Later this month Google will start shipping a new flagship phone that could be one of Android's best alternatives to the iPhone 6s Plus. Let's compare the Nexus 6P's features and specs to those of Apple's new phablet.
The Nexus 6P is almost exactly the same size as the iPhone 6s Plus.
The Nexus, though, is 7 percent lighter.
Nothing to worry about here, as both phones have aluminum unibody constructions. The only exception is that glass bar by the Nexus' rear camera.
Google and Huawei give you three color options to choose from for the 6P, next to four for the iPhone.
Despite those nearly-identical sizes, the Nexus has a 7 percent bigger screen.
Based on pixel density, the Nexus has a 29 percent sharper screen. Despite that, the 1080p iPhone 6s Plus has one of the best smartphone displays we've seen, with its combination of maximum brightness, white balance, color accuracy and good (though not the best) pixel density.
It's AMOLED vs. IPS.
We wouldn't be surprised to see Android flagships with 3D Touch-like displays start popping up next year (and actually Huawei has already announced one), but right now these pressure-based shortcuts belong to Apple alone.
Both flagships have fingerprint sensors, but the Nexus' lives on the phone's backside. The iPhone's Touch ID is part of its home button.
The Nexus has the big advantage of doubling the iPhone's storage on the entry-level tier. You might want to keep this in mind when we get to prices in a minute.
Don't be fooled by the iPhone's innocent-sounding dual core processor. The A9 is a ferocious beast that will eat you alive (i.e. the iPhone's real-world performance is very fast).
Multitasking speeds are great on the first iPhones with 2 GB of RAM.
The Nexus 6P has a 26 percent bigger (higher-capacity) battery, but we'll need to test its uptimes before jumping to any conclusions.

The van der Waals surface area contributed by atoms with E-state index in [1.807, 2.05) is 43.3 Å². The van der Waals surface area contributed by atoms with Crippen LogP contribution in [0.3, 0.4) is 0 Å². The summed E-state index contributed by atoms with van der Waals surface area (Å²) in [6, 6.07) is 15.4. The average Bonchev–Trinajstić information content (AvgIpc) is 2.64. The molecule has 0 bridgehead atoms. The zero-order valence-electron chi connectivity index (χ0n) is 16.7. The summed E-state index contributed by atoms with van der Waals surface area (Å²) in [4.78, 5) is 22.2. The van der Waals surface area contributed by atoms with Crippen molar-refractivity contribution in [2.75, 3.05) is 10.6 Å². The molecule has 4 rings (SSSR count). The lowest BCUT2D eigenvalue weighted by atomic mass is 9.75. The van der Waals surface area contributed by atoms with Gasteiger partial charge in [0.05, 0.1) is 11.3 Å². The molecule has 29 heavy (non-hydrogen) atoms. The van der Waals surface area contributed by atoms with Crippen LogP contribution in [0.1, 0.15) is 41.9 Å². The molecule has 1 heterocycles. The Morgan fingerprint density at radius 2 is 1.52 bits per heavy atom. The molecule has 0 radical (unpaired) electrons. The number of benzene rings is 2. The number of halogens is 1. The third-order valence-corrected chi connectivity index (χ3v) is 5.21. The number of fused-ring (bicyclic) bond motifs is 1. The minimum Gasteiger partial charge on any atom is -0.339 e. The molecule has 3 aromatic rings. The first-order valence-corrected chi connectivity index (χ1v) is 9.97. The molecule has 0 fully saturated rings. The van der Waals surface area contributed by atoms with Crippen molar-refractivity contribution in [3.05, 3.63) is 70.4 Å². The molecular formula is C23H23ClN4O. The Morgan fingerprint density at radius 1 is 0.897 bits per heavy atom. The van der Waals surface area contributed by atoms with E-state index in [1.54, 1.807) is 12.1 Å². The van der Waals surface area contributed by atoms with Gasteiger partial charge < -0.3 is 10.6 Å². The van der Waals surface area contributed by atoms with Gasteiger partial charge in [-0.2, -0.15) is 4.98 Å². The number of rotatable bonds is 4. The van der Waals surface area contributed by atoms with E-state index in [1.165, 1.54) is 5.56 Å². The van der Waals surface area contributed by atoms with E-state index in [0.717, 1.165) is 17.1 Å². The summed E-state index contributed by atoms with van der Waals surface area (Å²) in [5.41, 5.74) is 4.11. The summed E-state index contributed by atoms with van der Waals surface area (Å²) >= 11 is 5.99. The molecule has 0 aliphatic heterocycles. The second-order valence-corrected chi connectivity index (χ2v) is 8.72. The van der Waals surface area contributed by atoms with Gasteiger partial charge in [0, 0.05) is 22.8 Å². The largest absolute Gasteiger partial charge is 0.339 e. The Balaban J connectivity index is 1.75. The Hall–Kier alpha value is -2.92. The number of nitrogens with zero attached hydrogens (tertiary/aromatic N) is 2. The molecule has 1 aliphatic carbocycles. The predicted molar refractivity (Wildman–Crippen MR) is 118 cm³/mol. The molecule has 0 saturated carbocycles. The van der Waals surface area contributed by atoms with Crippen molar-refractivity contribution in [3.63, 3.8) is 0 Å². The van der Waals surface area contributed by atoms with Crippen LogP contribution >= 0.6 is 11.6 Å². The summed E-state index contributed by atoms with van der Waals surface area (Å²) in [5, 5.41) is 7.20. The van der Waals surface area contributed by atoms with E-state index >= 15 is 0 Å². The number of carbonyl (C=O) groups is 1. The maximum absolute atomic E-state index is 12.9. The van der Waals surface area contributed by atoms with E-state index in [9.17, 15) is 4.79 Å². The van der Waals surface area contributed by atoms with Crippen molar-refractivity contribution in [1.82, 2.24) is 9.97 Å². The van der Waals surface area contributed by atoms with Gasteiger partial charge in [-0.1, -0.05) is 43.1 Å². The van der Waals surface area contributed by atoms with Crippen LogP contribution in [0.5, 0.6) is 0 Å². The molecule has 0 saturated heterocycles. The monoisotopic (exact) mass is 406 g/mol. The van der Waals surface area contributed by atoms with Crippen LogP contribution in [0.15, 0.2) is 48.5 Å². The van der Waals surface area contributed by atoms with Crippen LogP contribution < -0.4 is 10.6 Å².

One of the biggest advantages current Android flagships have over today's iPhones is fast-charging tech, which can quickly juice up a nearly-dead handset (or at least quickly get it back to a respectable state).
Google left wireless charging out of its 2015 flagships.
The iPhone 6s Plus has a great camera, but we'll have to wait for our review unit before having anything to say about the Nexus' photography (for what it's worth, Google is making big promises there).
Camera aperture (rear)
The Nexus' rear camera has the wider aperture.
No Optical Image Stabilization in this year's Nexus; we'll also keep an eye on this in our review.
Nexus 6P pre-orders have been open for a couple of weeks, and will start shipping later this month.
Starting price (full retail)
The Nexus doesn't quite have budget pricing, but considering its build quality and internal hardware, its pricing is going to be tough to beat. If the experience it provides is what we'd expect from its software, specs and feature list, then it could end up being one of the better smartphone buys this holiday season. Stay tuned.